Monday, July 24, 2017

Twilight Princess Manga, Parts 1 & 2

I got these last weekend and it's been a while, since I've read the other Zelda manga. It was in 2011, where I bought all ten previous books from the German publisher Tokyopop and it wasn't even on my radar that the first two Twilight Princess volumes were released in Germany already. But Tokyopop did a solid job at keeping it consistent with what I bought six years ago. Only the red unicorn icon (which stood for "fantasy") on the spine is now gone, which placed the author name and Triforce icon lower. The "Zelda" logo on the cover also doesn't have such a strong relief anymore, but otherwise it's quite uniform. I suppose that if you would buy reprints of the other Zelda manga today, they all would be completely consistent.

The content features the typical Akira Himekawa filigreed interpretation of a Zelda game, but it feels closer to the actual game than usual. The very beginning reminded me somewhat of A Link to the Past with an evil figure that resembled Agahnim and a story about the Light World and the Shadow World. Afterwards you are immediately introduced to the true Midna and you get a panel like this:

Shamed be he who thinks evil of it.

This certainly set the mood... And the manga even has a few brutal scenes, like Ilya being shot by an arrow and Link losing an arm, after it got cut off by King Bulblin. I don't remember the other Zelda manga being this dark and bloody. But the rating of the game was even, why the manga wasn't originally published in 2006, because the magazine containing the Zelda stories was aimed at grade schoolers (source). Now, ten years later Akira Himekawa returned to the task and apparently had more freedom with it.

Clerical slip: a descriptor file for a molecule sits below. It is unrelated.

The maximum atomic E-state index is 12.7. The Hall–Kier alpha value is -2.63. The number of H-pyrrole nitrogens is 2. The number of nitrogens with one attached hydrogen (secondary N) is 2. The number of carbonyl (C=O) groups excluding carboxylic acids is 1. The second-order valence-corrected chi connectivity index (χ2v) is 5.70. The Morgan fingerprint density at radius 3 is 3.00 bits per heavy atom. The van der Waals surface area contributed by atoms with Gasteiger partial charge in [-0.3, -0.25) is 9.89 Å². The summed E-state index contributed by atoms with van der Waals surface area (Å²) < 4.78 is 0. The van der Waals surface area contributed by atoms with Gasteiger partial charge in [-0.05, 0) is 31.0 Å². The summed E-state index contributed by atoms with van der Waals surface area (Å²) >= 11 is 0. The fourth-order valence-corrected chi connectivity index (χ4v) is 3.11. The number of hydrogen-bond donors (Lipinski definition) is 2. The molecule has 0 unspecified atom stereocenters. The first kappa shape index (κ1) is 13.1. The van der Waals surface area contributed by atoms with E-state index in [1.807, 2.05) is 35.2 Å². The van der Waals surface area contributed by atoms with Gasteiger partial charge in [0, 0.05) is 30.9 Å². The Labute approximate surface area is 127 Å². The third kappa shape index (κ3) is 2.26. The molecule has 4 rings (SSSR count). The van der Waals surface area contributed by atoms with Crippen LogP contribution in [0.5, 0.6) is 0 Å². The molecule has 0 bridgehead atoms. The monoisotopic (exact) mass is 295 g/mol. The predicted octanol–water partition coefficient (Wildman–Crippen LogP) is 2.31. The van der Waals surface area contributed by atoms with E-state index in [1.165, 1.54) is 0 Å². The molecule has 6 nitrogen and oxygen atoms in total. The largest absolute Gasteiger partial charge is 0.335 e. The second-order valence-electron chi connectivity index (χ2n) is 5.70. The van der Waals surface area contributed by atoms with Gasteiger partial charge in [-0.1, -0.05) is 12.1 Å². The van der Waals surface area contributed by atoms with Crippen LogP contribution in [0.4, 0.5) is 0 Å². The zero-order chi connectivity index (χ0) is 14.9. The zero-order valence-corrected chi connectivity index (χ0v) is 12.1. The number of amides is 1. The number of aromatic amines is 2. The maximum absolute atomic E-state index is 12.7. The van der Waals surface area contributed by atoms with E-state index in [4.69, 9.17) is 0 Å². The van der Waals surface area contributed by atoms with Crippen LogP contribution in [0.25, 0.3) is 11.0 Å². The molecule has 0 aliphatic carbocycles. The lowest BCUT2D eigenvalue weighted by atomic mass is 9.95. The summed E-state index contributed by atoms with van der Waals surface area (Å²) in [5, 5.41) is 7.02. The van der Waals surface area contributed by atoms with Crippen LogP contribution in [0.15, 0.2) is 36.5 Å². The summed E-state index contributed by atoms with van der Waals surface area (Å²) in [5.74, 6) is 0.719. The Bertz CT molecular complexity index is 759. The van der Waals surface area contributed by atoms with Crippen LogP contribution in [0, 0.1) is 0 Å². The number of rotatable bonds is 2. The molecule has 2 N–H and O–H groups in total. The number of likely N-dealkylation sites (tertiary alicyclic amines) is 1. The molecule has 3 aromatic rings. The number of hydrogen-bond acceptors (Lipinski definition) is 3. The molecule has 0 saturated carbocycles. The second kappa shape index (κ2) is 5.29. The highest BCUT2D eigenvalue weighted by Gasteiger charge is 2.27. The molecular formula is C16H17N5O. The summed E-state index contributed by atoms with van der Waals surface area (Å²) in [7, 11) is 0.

What's also unusual is the length. All other Zelda manga by Akira Himekawa were concluded after one or two volumes. Volume 2 of Twilight Princess brings Link to the point, where he finds the first Fused Shadow. Volume 1 mostly focuses on Ordon Village, while Volume 2 is about Wolf Link meeting Midna and Zelda. At this rate it might take a couple more volumes to tell the story, where apparently four volumes are planned in total. But as already said, they are staying a little closer to the source material, save for the more graphic content.

Of course they don't have Link exploring dungeons (the Forest Temple mostly revolves around the cursed Ook and the monkey tribe) and Link talks like usual, where I found his character not as likeable in the beginning, because he only seemed to care about food and Rupees, while he then blames himself for all the misfortunes around him. They even gave him some weird backstory, where he originally came from a desert town that seemingly got destroyed, because he removed some sword from a rock, which wasn't the Master Sword, but connected to the Hero's Spirit...

There was a nice detail, where they had many souls of the soldiers in the canals below Hyrule Castle (Town). The GDC 2005 Trailer of the game did feature them there in high numbers also, but they weren't as present in the actual game.

Anyway, I'm curious to see, where this will be going. However, this might take a while, because Volume 3 so far is only available in Japan and Volume 4 isn't available yet at all.


wintercoast said...

The souls of the soldiers were the canals in the actual game!
They're encountered throughout the initial exploration of the canals after you free yourself from prison with the help of Midna - on your way to meeting Zelda the first time.

TourianTourist said...

Well, I didn't say that they weren't in the actual game, I said they weren't as present. If I remember correctly, there were only few of them. The trailer had them swarming all over the place, which is what I meant.

wintercoast said...

Ahhh, gotcha! Yeah, the trailer had like an army of lost souls down there. I figured it was a broad strokes thing though – hard to program in that many characters (to do it with Castle Town they had to remove the speaking flags on those characters).